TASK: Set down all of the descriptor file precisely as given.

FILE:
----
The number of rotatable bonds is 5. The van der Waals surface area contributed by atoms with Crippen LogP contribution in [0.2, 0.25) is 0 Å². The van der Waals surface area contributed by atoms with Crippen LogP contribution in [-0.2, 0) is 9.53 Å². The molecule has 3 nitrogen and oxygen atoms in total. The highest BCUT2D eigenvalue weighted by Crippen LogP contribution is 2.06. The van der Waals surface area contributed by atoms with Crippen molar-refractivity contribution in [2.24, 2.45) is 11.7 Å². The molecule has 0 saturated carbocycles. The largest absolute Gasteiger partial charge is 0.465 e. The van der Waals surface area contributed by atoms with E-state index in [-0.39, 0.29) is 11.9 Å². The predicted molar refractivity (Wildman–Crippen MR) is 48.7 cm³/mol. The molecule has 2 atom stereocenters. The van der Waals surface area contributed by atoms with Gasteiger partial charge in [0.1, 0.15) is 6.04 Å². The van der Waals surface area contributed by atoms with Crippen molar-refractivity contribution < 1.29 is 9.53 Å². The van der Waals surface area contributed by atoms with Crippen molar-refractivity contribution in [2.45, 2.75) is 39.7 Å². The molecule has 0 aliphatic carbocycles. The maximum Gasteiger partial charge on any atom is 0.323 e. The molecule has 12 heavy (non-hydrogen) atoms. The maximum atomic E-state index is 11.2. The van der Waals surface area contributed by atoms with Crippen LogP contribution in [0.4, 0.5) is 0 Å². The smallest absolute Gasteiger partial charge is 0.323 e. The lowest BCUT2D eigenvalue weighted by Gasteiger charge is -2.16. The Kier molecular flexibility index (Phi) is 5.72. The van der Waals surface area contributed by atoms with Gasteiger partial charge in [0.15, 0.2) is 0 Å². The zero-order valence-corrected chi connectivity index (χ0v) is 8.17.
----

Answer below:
The number of rotatable bonds is 5. The van der Waals surface area contributed by atoms with Crippen LogP contribution in [0.2, 0.25) is 0 Å². The van der Waals surface area contributed by atoms with Crippen LogP contribution in [-0.2, 0) is 9.53 Å². The molecule has 3 nitrogen and oxygen atoms in total. The highest BCUT2D eigenvalue weighted by Crippen LogP contribution is 2.06. The van der Waals surface area contributed by atoms with Crippen molar-refractivity contribution in [2.24, 2.45) is 11.7 Å². The molecule has 0 saturated carbocycles. The largest absolute Gasteiger partial charge is 0.465 e. The van der Waals surface area contributed by atoms with E-state index in [-0.39, 0.29) is 11.9 Å². The predicted molar refractivity (Wildman–Crippen MR) is 48.7 cm³/mol. The molecule has 2 atom stereocenters. The van der Waals surface area contributed by atoms with Gasteiger partial charge in [0.1, 0.15) is 6.04 Å². The van der Waals surface area contributed by atoms with Crippen molar-refractivity contribution < 1.29 is 9.53 Å². The van der Waals surface area contributed by atoms with Crippen molar-refractivity contribution in [2.45, 2.75) is 39.7 Å². The molecule has 0 aliphatic carbocycles. The maximum Gasteiger partial charge on any atom is 0.323 e. The molecule has 12 heavy (non-hydrogen) atoms. The maximum atomic E-state index is 11.2. The van der Waals surface area contributed by atoms with Crippen LogP contribution in [0.4, 0.5) is 0 Å². The smallest absolute Gasteiger partial charge is 0.323 e. The lowest BCUT2D eigenvalue weighted by Gasteiger charge is -2.16. The Kier molecular flexibility index (Phi) is 5.72. The van der Waals surface area contributed by atoms with Gasteiger partial charge in [0.15, 0.2) is 0 Å². The zero-order valence-corrected chi connectivity index (χ0v) is 8.17.